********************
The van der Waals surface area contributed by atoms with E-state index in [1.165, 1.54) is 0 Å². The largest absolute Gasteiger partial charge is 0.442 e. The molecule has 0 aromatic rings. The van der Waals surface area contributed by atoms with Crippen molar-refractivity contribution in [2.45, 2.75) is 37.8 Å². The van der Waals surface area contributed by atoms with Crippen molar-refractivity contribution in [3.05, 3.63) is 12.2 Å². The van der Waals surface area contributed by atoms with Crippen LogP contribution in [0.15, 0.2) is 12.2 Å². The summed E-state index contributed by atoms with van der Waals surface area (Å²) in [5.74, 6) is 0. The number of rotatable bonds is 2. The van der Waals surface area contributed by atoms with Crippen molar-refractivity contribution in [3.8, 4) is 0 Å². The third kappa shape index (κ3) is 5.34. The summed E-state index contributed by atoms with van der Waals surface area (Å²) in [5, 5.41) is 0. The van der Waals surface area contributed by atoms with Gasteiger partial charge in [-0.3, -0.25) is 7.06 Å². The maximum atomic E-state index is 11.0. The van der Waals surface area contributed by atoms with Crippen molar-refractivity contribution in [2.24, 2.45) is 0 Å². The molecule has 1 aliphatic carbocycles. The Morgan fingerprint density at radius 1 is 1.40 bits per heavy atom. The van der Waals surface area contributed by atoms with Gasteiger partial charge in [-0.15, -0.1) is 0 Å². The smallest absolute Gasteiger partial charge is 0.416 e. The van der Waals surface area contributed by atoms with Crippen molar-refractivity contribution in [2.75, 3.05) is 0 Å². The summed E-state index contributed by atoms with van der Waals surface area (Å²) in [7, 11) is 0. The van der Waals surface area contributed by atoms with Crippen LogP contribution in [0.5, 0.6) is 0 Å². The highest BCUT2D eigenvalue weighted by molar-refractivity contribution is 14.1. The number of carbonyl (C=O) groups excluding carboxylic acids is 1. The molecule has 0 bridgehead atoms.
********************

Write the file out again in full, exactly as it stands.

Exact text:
The van der Waals surface area contributed by atoms with E-state index in [1.165, 1.54) is 0 Å². The largest absolute Gasteiger partial charge is 0.442 e. The molecule has 0 aromatic rings. The van der Waals surface area contributed by atoms with Crippen molar-refractivity contribution in [2.45, 2.75) is 37.8 Å². The van der Waals surface area contributed by atoms with Crippen molar-refractivity contribution in [3.05, 3.63) is 12.2 Å². The van der Waals surface area contributed by atoms with Crippen LogP contribution in [0.15, 0.2) is 12.2 Å². The summed E-state index contributed by atoms with van der Waals surface area (Å²) in [5.74, 6) is 0. The number of rotatable bonds is 2. The van der Waals surface area contributed by atoms with Crippen molar-refractivity contribution in [3.8, 4) is 0 Å². The third kappa shape index (κ3) is 5.34. The summed E-state index contributed by atoms with van der Waals surface area (Å²) in [5, 5.41) is 0. The van der Waals surface area contributed by atoms with Gasteiger partial charge in [-0.3, -0.25) is 7.06 Å². The maximum atomic E-state index is 11.0. The van der Waals surface area contributed by atoms with Crippen molar-refractivity contribution in [2.24, 2.45) is 0 Å². The molecule has 1 aliphatic carbocycles. The Morgan fingerprint density at radius 1 is 1.40 bits per heavy atom. The van der Waals surface area contributed by atoms with Gasteiger partial charge in [-0.15, -0.1) is 0 Å². The smallest absolute Gasteiger partial charge is 0.416 e. The van der Waals surface area contributed by atoms with Crippen molar-refractivity contribution in [2.75, 3.05) is 0 Å². The summed E-state index contributed by atoms with van der Waals surface area (Å²) in [7, 11) is 0. The van der Waals surface area contributed by atoms with Crippen LogP contribution in [0.5, 0.6) is 0 Å². The highest BCUT2D eigenvalue weighted by molar-refractivity contribution is 14.1. The number of carbonyl (C=O) groups excluding carboxylic acids is 1. The molecule has 0 bridgehead atoms.